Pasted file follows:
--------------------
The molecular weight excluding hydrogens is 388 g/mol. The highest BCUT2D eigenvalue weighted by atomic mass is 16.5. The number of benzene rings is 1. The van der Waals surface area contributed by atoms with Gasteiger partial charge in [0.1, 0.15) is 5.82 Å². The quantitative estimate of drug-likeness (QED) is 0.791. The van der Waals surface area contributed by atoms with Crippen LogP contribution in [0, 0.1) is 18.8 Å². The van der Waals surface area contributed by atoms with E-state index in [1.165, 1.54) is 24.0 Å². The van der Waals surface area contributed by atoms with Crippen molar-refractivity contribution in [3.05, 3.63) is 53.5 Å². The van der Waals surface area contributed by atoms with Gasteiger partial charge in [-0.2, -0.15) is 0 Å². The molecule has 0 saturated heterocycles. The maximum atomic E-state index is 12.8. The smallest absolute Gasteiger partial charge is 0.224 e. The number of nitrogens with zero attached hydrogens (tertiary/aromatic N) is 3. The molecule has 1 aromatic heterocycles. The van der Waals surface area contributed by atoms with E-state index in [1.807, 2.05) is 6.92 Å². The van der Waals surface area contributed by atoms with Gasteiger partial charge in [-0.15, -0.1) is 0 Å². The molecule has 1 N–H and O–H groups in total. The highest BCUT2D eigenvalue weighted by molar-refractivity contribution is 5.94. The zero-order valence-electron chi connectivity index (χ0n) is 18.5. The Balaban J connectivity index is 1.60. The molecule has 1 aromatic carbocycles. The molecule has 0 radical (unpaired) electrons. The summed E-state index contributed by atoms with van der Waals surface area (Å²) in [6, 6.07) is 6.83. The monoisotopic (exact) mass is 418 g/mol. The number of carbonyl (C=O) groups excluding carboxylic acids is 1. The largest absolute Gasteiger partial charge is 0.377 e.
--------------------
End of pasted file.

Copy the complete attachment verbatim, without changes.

The molecular weight excluding hydrogens is 388 g/mol. The highest BCUT2D eigenvalue weighted by atomic mass is 16.5. The number of benzene rings is 1. The van der Waals surface area contributed by atoms with Gasteiger partial charge in [0.1, 0.15) is 5.82 Å². The quantitative estimate of drug-likeness (QED) is 0.791. The van der Waals surface area contributed by atoms with Crippen LogP contribution in [0, 0.1) is 18.8 Å². The van der Waals surface area contributed by atoms with E-state index in [1.165, 1.54) is 24.0 Å². The van der Waals surface area contributed by atoms with Crippen molar-refractivity contribution in [3.05, 3.63) is 53.5 Å². The van der Waals surface area contributed by atoms with Gasteiger partial charge in [-0.2, -0.15) is 0 Å². The molecule has 0 saturated heterocycles. The maximum atomic E-state index is 12.8. The smallest absolute Gasteiger partial charge is 0.224 e. The number of nitrogens with zero attached hydrogens (tertiary/aromatic N) is 3. The molecule has 1 aromatic heterocycles. The van der Waals surface area contributed by atoms with E-state index in [1.807, 2.05) is 6.92 Å². The van der Waals surface area contributed by atoms with Gasteiger partial charge in [-0.15, -0.1) is 0 Å². The molecule has 1 N–H and O–H groups in total. The highest BCUT2D eigenvalue weighted by molar-refractivity contribution is 5.94. The zero-order valence-electron chi connectivity index (χ0n) is 18.5. The Balaban J connectivity index is 1.60. The molecule has 1 aromatic carbocycles. The molecule has 0 radical (unpaired) electrons. The summed E-state index contributed by atoms with van der Waals surface area (Å²) in [6, 6.07) is 6.83. The monoisotopic (exact) mass is 418 g/mol. The number of carbonyl (C=O) groups excluding carboxylic acids is 1. The largest absolute Gasteiger partial charge is 0.377 e.